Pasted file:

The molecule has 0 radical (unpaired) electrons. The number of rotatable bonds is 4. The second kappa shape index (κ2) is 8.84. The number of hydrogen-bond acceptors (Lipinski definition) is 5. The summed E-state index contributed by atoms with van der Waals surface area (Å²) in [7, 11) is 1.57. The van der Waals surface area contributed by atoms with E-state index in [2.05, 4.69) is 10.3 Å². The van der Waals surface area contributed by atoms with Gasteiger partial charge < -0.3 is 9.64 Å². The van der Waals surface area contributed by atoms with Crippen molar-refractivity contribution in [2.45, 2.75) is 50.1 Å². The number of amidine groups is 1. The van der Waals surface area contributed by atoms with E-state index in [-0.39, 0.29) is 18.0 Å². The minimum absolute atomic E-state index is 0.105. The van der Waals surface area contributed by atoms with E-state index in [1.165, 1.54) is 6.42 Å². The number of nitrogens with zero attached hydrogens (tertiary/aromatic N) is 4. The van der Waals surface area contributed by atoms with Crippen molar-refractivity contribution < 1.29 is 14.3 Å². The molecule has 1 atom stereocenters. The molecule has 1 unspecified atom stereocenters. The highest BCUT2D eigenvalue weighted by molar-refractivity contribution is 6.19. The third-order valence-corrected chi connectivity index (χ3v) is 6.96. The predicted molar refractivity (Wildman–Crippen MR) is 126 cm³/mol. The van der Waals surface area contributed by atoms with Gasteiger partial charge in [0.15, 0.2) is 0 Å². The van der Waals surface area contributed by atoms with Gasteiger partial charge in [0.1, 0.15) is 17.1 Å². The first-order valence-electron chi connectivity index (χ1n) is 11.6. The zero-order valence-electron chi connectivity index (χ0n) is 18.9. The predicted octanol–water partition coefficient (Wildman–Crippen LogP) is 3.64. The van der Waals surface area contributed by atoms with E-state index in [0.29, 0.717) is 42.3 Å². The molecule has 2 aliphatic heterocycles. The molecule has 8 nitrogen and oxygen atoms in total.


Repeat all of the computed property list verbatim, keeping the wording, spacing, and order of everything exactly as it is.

The molecule has 0 radical (unpaired) electrons. The number of rotatable bonds is 4. The second kappa shape index (κ2) is 8.84. The number of hydrogen-bond acceptors (Lipinski definition) is 5. The summed E-state index contributed by atoms with van der Waals surface area (Å²) in [7, 11) is 1.57. The van der Waals surface area contributed by atoms with E-state index in [2.05, 4.69) is 10.3 Å². The van der Waals surface area contributed by atoms with Gasteiger partial charge < -0.3 is 9.64 Å². The van der Waals surface area contributed by atoms with Crippen molar-refractivity contribution in [2.45, 2.75) is 50.1 Å². The number of amidine groups is 1. The van der Waals surface area contributed by atoms with E-state index in [-0.39, 0.29) is 18.0 Å². The minimum absolute atomic E-state index is 0.105. The van der Waals surface area contributed by atoms with E-state index in [1.165, 1.54) is 6.42 Å². The number of nitrogens with zero attached hydrogens (tertiary/aromatic N) is 4. The van der Waals surface area contributed by atoms with Crippen molar-refractivity contribution < 1.29 is 14.3 Å². The molecule has 1 atom stereocenters. The molecule has 1 unspecified atom stereocenters. The highest BCUT2D eigenvalue weighted by molar-refractivity contribution is 6.19. The third-order valence-corrected chi connectivity index (χ3v) is 6.96. The predicted molar refractivity (Wildman–Crippen MR) is 126 cm³/mol. The van der Waals surface area contributed by atoms with Gasteiger partial charge in [0.15, 0.2) is 0 Å². The van der Waals surface area contributed by atoms with Gasteiger partial charge in [0.1, 0.15) is 17.1 Å². The first-order valence-electron chi connectivity index (χ1n) is 11.6. The zero-order valence-electron chi connectivity index (χ0n) is 18.9. The predicted octanol–water partition coefficient (Wildman–Crippen LogP) is 3.64. The van der Waals surface area contributed by atoms with E-state index in [0.29, 0.717) is 42.3 Å². The molecule has 2 aliphatic heterocycles. The molecule has 8 nitrogen and oxygen atoms in total.